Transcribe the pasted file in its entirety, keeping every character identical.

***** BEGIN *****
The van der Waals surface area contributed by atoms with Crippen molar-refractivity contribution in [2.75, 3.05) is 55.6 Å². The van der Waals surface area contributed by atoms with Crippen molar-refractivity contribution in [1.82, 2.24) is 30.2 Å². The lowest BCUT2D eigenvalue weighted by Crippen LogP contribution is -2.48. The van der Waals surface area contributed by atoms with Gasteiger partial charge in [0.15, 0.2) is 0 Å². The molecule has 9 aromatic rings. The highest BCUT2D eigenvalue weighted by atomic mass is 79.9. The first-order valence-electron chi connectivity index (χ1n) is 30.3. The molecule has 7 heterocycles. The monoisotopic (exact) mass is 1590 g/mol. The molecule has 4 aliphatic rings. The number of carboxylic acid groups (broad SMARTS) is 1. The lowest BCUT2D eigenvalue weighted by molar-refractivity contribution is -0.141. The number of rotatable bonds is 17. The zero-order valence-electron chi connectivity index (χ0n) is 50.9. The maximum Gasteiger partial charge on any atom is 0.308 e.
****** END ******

The van der Waals surface area contributed by atoms with Crippen molar-refractivity contribution in [2.75, 3.05) is 55.6 Å². The van der Waals surface area contributed by atoms with Crippen molar-refractivity contribution in [1.82, 2.24) is 30.2 Å². The lowest BCUT2D eigenvalue weighted by Crippen LogP contribution is -2.48. The van der Waals surface area contributed by atoms with Gasteiger partial charge in [0.15, 0.2) is 0 Å². The molecule has 9 aromatic rings. The highest BCUT2D eigenvalue weighted by atomic mass is 79.9. The first-order valence-electron chi connectivity index (χ1n) is 30.3. The molecule has 7 heterocycles. The monoisotopic (exact) mass is 1590 g/mol. The molecule has 4 aliphatic rings. The number of carboxylic acid groups (broad SMARTS) is 1. The lowest BCUT2D eigenvalue weighted by molar-refractivity contribution is -0.141. The number of rotatable bonds is 17. The zero-order valence-electron chi connectivity index (χ0n) is 50.9. The maximum Gasteiger partial charge on any atom is 0.308 e.